Eating These 4 Foods Before Bed Will Help You Get a Better Night's Sleep
A nutrition expert shares her top pre-bedtime snacks.
Wouldn't it be lovely if you could crawl into bed each night and effortlessly fall asleep? Unfortunately, a good night's rest can be hard to come by, especially as we get older. According to the experts at HealthDay, 28 percent of adults in the U.S. say insomnia is taking a toll on their daily lives, and nearly two-thirds report using sleep aids daily to help themselves fall or stay asleep. However, while medications can work in the short term, they won't get to the root of your sleep problems. That's why adopting healthy lifestyle habits, like eating health foods and getting daily exercise, is a better way to address your sleep issues in the long run.
We chatted with Kelsey Kunik, RDN, registered dietitian and nutrition advisor for Zenmaster Wellness, who shares her favorite foods to snack on before bed. Read on to find out what they are, so you can finally get a good night's sleep and feel like yourself again.
Walnuts are high in sleep-promoting nutrients.
If you browse the supplement aisle at any drugstore, you're bound to find the popular sleep aids magnesium and melatonin. Walnuts are high in both of these sleep-enhancing nutrients. They're also high in healthy omega-3 fatty acids, which have been shown to improve sleep quality.
"Walnuts are high in magnesium, omega-3 fatty acids, and melatonin, all of which support a good night's sleep," says Kunik. "Just one ounce of walnuts has 11 percent of the daily value for magnesium, a mineral associated with higher sleep quality."
In a 2021 study published in Current Developments in Nutrition, researchers found that people whose diets were high in magnesium slept longer and had better sleep quality than those who consumed less. So feel free to munch on a handful of walnuts or include them in your morning oatmeal to boost your sleep quality.
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Oats are a good source of tryptophan.
Oatmeal is the breakfast of champions for many reasons. It helps lower cholesterol, control blood sugar, promote weight loss, and boost heart health. No wonder it's one of the most widely consumed whole grains worldwide. And now it can even help you get a better night's sleep, due to its tryptophan content.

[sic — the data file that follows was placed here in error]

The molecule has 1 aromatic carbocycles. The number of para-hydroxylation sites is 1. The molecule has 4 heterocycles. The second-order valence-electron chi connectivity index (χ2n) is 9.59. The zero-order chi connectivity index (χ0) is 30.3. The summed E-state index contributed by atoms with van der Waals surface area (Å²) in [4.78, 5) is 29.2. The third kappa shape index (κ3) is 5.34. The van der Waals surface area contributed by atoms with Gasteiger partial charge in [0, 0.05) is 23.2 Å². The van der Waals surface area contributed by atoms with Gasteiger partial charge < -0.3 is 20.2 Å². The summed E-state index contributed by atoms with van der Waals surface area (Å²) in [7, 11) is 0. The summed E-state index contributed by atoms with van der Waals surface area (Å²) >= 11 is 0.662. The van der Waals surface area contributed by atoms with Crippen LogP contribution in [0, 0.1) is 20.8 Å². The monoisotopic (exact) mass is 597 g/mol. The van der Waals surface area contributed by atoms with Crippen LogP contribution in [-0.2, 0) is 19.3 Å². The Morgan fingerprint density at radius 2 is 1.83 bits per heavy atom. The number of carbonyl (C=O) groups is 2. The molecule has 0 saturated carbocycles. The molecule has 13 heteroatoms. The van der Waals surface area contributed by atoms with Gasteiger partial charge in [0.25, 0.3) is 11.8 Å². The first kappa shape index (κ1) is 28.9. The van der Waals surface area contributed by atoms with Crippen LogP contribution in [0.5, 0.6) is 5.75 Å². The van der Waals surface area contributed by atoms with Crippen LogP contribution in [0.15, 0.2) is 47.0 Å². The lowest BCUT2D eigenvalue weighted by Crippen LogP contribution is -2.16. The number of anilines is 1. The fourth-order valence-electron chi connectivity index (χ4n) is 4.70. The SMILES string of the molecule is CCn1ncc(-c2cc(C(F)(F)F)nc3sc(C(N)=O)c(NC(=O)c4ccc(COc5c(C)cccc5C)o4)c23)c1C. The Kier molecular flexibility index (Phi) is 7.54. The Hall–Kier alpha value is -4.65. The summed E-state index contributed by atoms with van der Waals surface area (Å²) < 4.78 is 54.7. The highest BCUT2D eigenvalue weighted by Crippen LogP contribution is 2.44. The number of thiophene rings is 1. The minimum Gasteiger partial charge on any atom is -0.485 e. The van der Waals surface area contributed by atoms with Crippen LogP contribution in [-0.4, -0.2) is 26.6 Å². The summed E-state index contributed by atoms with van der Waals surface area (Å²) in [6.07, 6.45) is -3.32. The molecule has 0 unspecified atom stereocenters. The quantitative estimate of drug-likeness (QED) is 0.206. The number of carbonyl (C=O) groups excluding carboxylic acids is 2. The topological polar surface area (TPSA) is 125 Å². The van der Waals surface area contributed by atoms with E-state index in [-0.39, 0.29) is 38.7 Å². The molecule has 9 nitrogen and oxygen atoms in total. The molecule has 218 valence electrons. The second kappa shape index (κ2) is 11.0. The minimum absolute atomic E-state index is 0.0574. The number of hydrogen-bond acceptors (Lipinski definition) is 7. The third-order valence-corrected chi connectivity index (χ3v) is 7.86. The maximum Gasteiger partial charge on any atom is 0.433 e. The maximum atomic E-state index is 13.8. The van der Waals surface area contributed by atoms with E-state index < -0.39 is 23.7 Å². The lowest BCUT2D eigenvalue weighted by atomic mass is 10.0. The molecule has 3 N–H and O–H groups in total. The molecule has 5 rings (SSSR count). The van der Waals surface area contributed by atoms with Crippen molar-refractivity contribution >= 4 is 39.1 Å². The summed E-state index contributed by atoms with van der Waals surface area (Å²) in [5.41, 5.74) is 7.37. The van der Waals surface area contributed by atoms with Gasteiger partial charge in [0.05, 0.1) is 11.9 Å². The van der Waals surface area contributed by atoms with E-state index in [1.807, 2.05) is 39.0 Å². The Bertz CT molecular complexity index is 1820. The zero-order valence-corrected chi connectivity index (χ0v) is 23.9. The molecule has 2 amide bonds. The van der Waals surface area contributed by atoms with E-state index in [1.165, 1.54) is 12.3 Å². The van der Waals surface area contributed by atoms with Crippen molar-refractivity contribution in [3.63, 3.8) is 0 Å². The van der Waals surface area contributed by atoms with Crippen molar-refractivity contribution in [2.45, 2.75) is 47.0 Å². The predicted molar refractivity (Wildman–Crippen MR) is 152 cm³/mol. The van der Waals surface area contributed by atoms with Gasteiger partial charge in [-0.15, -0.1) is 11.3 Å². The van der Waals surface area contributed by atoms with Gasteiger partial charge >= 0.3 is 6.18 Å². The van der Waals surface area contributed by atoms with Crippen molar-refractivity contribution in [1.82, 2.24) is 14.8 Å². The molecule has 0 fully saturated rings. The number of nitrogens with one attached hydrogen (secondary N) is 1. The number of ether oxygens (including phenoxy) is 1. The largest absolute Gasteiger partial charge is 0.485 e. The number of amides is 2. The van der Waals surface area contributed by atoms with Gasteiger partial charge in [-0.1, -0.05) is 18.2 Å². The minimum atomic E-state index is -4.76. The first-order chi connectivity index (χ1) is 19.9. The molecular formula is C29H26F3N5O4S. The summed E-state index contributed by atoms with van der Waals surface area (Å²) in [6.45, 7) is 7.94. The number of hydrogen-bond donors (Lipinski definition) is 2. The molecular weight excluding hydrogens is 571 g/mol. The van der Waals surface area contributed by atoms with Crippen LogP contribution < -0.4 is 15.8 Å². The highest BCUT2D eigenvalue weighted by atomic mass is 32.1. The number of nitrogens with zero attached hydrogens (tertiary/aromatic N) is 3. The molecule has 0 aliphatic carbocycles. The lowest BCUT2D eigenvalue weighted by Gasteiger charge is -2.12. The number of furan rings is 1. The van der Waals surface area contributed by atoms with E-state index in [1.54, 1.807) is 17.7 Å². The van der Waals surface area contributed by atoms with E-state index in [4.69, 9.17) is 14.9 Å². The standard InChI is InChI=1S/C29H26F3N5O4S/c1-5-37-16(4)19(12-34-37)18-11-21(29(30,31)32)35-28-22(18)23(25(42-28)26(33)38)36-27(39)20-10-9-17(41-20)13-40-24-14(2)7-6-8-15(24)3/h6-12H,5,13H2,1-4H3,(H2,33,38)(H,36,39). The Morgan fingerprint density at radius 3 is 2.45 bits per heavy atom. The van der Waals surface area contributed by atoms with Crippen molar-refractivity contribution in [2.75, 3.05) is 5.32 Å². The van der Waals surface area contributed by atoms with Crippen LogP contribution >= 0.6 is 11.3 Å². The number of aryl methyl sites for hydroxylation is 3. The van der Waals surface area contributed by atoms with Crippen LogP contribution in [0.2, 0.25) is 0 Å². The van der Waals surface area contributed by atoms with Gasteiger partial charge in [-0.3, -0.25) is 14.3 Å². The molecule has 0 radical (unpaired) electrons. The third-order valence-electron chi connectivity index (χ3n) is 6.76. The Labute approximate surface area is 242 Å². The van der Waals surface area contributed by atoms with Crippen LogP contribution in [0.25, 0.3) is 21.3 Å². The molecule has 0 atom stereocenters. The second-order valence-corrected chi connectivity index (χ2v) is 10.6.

"Oats are a good source of tryptophan, which helps your body produce melatonin, supporting a natural sleep cycle," explains Kunik. "For extra benefit, flavor your oatmeal with berries instead of sugar. The extra fiber in the berries will slow the digestion of carbohydrates, avoiding a sugar high and crash that could disrupt your sleep."
Peanut butter is high in sleep-promoting nutrients.
"Peanut butter makes for the perfect bedtime snack, as it's rich in healthy fats, protein, and sleep-promoting amino acids and vitamins," says Kunik. "The fat and protein in peanut butter will keep you full throughout the night without impacting your blood sugar."
In addition, peanut butter is a rich source of vitamin E, which research has shown to increase sleep length and quality. Just two tablespoons contain 13 percent of your daily value of this essential nutrient for high-quality sleep. Kunik adds, "Peanuts are also a good source of tryptophan, an amino acid needed to produce serotonin and melatonin to help regulate the sleep cycle."
Salmon is a rich source of omega-3 fatty acids.
Salmon is rich in the heart-healthy omega-3 fatty acids eicosapentaenoic acid (EPA) and docosahexaenoic acid (DHA), which have been shown to combat inflammation, lower blood pressure, and reduce chronic disease risk. A study published in the Journal of Clinical Sleep Medicine found that men who ate fatty fish three times per week for six months fell asleep faster and reported better daily functioning than before including fatty fish in their diet.
"Eating fatty fish like salmon for dinner could help improve sleep in adults and children, since oily fish is high in essential fatty acids EPA and DHA as well as vitamin D," says Kunik.